Person first, player second. This is the slogan and mission statement of the School of Football; now in its seventh intake, the project is using football as a tool to help develop social and academic skills in secondary school pupils.

Launched in 2008 through CashBack for Communities – a scheme that sees money seized from criminal activities put to use funding free opportunities across Scotland - School of Football is a joint effort between the Scottish Government’s Community Safety department and the Scottish FA designed to harness a carefully selected number of children’s passion for football and, through this, mould them into the best possible person they can be.

If selected, coaches and school teachers work together to construct an alternative timetable for pupils that allow them to remain on track with their academic work as well as taking part in the School of Football throughout the week. The 2013/14 year was also the first to involve Dynamic Youth Awards; a scheme encouraging 10 to 14 year olds to self-assess and then peer assess each other’s achievements. The awards are now recognised accreditation by the SQA, meaning involvement in the project is beneficial when it comes to applying for further education.

It is not just academically that the School of Football seeks to develop pupils. By shifting the focus away from the footballing ability of those taking part (only 25% are chosen for their talent on the pitch; they act as role models to their peers) the primary goal of the coaching sessions is instead to impart life lessons that will help mature pupils into well rounded and accomplished young adults.  Respect, creativity, communication, discipline and problem solving skills are just a few of the attributes developed through football that can then be transferred to aspects of day to day life.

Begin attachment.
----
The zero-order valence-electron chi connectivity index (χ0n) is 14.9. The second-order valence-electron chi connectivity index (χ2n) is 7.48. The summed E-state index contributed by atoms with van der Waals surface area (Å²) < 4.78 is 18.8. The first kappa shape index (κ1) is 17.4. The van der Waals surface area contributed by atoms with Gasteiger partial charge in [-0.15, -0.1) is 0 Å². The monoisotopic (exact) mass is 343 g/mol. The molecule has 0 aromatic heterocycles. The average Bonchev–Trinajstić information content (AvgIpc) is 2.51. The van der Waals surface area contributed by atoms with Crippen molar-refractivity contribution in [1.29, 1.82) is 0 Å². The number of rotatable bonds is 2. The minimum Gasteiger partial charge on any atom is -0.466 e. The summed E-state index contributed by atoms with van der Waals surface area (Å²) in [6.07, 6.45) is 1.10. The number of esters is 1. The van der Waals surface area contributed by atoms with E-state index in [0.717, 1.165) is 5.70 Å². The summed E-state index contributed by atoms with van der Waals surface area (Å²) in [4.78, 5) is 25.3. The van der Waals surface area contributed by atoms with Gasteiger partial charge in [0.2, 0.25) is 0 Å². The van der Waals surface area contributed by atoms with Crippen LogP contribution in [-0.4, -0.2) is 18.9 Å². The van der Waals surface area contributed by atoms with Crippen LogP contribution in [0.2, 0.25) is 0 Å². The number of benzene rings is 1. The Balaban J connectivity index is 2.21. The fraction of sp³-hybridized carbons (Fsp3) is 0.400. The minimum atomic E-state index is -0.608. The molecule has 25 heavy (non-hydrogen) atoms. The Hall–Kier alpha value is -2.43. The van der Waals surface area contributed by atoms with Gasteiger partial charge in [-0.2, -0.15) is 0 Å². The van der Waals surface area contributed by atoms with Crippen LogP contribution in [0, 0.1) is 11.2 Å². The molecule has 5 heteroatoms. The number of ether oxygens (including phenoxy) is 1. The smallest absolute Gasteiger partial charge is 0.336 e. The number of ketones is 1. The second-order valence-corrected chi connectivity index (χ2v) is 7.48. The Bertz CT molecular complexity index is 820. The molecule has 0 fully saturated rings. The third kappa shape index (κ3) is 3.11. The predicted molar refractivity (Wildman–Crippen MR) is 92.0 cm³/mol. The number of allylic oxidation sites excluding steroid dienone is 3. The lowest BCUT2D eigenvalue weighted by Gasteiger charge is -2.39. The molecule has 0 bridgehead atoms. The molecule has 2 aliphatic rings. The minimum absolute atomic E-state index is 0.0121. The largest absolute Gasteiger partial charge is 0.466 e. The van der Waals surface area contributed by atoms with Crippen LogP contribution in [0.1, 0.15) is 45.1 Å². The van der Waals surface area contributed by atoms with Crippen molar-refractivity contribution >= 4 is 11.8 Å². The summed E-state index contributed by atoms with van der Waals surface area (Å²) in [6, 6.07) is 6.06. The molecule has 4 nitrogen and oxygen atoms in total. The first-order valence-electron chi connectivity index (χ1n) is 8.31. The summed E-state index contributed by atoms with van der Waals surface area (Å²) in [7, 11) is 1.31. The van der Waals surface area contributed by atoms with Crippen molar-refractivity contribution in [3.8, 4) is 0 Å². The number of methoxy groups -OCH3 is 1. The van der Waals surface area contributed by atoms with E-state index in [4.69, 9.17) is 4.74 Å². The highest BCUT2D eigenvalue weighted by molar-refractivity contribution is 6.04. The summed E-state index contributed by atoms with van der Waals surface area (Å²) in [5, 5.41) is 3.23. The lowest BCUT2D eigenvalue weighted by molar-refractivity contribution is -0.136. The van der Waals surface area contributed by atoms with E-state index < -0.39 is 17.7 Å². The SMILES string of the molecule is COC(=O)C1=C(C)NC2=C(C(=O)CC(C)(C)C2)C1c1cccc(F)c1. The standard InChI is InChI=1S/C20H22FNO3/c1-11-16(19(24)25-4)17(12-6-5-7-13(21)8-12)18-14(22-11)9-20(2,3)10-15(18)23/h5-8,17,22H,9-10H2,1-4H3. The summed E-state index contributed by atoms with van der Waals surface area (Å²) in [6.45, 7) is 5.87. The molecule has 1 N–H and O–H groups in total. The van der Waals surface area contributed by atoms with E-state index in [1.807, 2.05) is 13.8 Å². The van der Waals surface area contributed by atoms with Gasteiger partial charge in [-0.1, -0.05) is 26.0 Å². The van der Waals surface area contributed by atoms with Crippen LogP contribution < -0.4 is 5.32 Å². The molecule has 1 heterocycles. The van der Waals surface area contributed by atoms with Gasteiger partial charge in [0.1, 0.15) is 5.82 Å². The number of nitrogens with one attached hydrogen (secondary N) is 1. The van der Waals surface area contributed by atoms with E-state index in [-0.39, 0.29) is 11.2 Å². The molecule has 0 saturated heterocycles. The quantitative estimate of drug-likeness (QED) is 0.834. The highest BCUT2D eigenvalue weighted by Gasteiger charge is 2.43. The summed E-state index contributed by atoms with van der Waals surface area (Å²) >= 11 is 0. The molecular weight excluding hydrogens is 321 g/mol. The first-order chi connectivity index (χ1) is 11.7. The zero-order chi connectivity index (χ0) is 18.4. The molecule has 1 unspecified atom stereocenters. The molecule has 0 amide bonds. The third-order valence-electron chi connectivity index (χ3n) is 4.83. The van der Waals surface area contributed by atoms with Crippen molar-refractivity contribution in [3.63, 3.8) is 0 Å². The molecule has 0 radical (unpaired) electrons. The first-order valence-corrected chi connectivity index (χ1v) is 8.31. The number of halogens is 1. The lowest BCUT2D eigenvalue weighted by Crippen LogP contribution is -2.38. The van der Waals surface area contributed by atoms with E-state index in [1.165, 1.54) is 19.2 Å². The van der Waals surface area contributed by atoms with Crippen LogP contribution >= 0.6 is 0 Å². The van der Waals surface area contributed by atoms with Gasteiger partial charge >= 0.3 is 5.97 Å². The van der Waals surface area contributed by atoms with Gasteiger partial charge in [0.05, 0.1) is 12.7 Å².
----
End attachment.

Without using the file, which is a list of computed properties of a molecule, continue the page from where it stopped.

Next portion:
Retired Scotland International Footballer and Player & Coach Development Officer Jimmy Bone has been a part of the project from the very beginning and is extremely passionate about the work it does, believing that football offers young children an escape from any difficulties they’re facing and allows them to mature in an environment they feel comfortable in. He said: “Having worked first hand with these kids I’ve witnessed the progression they’ve made. It’s great to see them taking an interest and really getting involved.”

But it’s not just those within the School of Football heaping on the praise. A 2013 Stirling University independent review of the project provided overwhelmingly positive feedback of the work being done. The findings reported that, on average, school attendance was 4% higher in School of Football pupils than those uninvolved. Furthermore, 95% of pupils reported an improvement in their confidence levels whilst 79% thought that their friendships had improved. In addition, 83% of Head Teachers felt that the School of Football had a positive impact on the pupil’s social skills.

As the project continues to grow from strength to strength, the future looks bright for the School of Football. The positive reaction from pupils, parents and teachers has seen the programme expand from an initial six schools across Scotland to 25 in total, with future expansion likely. It appears football truly is the way forward.